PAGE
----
I am incredibly proud of working with many people in our local community. As others have said in their valedictories, no-one does this on their own. There is always a support network and there are always the people who do the grunt work of applications and the detailed work of applying for this or that to allow us to then be the kelpie dog down here trying to chase it.
In the more than 12 years I have spent in state parliament the big feature piece of work was trying to deal with a privatised public hospital in Port Macquarie which really divided our community. That has now been returned into public hands and is expanding to meet the enormous growth on the North Coast of New South Wales. This year would be the 20th year of that contract. If we had not done that in a ‘build, own, operate, transfer’ model where there would not have been investment to match growth we would have one helluva problem in a high-growth community with enormous demands on services. I am not arguing the pros and cons of privatisation of hospitals, but that contract had holes all through it and we would have had a problem right now if it had not been dealt with 10 years ago, so I am thrilled that we are seeing future growth. I am thrilled that because of agreements reached in this parliament we managed to get the investment of $1.8 billion into over 130 regional hospitals, Port Macquarie being one of them.
I am also thrilled about the education ball that is now rolling on the mid-north coast. We had an incredibly low figure of only 12 per cent of 18- to 24-year-olds having a bachelor degree or higher in our region. I think that would be reflected in some other regions of a low SES nature. When the aspirational Bradley targets of 40 per cent by 2020 or 2025 were made, our community laughed and said it was impossible and off the page. Then our local council said, ‘No, we going to set this aspirational target.’ We got skills and education forums working locally in three locations.
I take my hat off to Prime Minister Gillard—I will still call you Prime Minister—when she was Deputy Prime Minister and education minister she helped to start that strategy rolling. It is delivering on a number of fronts. We have the University of New South Wales who from 2015 will deliver a full medicine degree in our community. We have Charles Sturt University rolling out oral health clinics and a food, soil and water research clinic, and wanting to build a campus. We have a model where TAFE facilities and other universities in pathways and collaboration are working together to put the focus on students, not over the fence on other universities, the TAFE sector or the schools sector, trying to be competitive. That is the model that we have invested in that is now starting to bear fruit.
The point of mentioning both of those is the third one which I am most proud about at a local level—that is the culture for our community. We were a community that accepted indifference in representation. We were a community that thought excuses from government were just normal business—that is the way it was done. We have challenged that and hopefully proven that to be an unacceptable model for the future. I hope that, from the results we have seen from challenging existing political culture, whether it is a political party in the future that represents the area or not, the absolute blowtorch of the community will be on that representative to deliver. That is the point of the exercise for me, and I hope, in representation for all.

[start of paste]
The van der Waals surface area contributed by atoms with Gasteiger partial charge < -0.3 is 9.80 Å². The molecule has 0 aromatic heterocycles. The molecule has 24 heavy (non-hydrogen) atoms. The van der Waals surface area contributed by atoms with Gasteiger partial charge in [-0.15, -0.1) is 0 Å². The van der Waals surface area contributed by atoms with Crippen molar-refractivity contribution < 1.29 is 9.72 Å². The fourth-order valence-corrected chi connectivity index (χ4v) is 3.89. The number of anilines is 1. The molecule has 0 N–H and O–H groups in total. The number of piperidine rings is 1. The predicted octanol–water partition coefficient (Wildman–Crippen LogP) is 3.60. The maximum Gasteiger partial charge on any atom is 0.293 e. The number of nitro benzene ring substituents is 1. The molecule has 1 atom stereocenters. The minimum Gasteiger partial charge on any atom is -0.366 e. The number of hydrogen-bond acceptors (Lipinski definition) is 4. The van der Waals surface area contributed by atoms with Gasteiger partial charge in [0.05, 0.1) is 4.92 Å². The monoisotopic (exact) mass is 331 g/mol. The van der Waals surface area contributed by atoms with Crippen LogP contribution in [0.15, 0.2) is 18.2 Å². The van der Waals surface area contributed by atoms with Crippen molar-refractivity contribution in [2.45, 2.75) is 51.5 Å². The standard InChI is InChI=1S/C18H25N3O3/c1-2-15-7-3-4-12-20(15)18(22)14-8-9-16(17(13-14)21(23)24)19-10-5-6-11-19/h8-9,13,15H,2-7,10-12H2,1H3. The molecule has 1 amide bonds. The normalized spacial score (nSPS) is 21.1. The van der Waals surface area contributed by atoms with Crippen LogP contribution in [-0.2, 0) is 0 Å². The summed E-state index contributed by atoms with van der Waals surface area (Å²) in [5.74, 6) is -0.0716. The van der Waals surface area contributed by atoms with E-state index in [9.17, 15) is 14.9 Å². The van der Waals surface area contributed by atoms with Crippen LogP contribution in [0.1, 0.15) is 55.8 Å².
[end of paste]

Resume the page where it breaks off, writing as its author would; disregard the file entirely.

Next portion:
I struggled at the start of my career with wearing the party jersey. I could not run on the field with the two jerseys of political party and community. I know that others reconcile it in different ways in their heads. I was always that square peg in a round hole that just could not do the party line. I do not bear any grudges with anyone over the events at the start of my career, but I think the politest and most diplomatic framing of it was: I did not do my due diligence on them and they did not do their due diligence on me. I still maintain many friends within the National Party in particular and within the coalition side. Hopefully, those friendships can be maintained, as on the Labor side. Many friendships have been built over that same period.
At no time did our region lay claim to doing everything through this three-year period or through the 17 years. But what we have done is stand up proudly as a region and lay claim to doing something. At no time did I think I could do everything, as some reporting seemed to suggest. All I wanted to do was do something. At no time did I ever think I was the only MP. But I am one and, in that role, I leave satisfied that something has been done that I have contributed to.
I want to touch on three thankyous. When I look around this room I see a moment pretty well shared, and a good laugh, for something that has occurred with pretty well everyone in this room, including those upstairs—not over there; I do not think I know any of you, but I look forward to meeting you when I am out of this joint! This is a way of collectively saying: good friends all round and good luck. Firstly, the bloke sitting next to me, the member for New England. We went for a walk two days ago. Normally, when all your parties meet, we just go for a stroll and catch up because there is not much going on and we swap gossip. I was chasing him down to make sure we did the walk. I was going to tell him: ‘I’m leaving.’ He beat me to it. For those who are all getting a bit conspiratorial about the events of the last 48 hours, can I say that I literally found out two days ago that Tony was leaving and he found out about a minute later that I was leaving.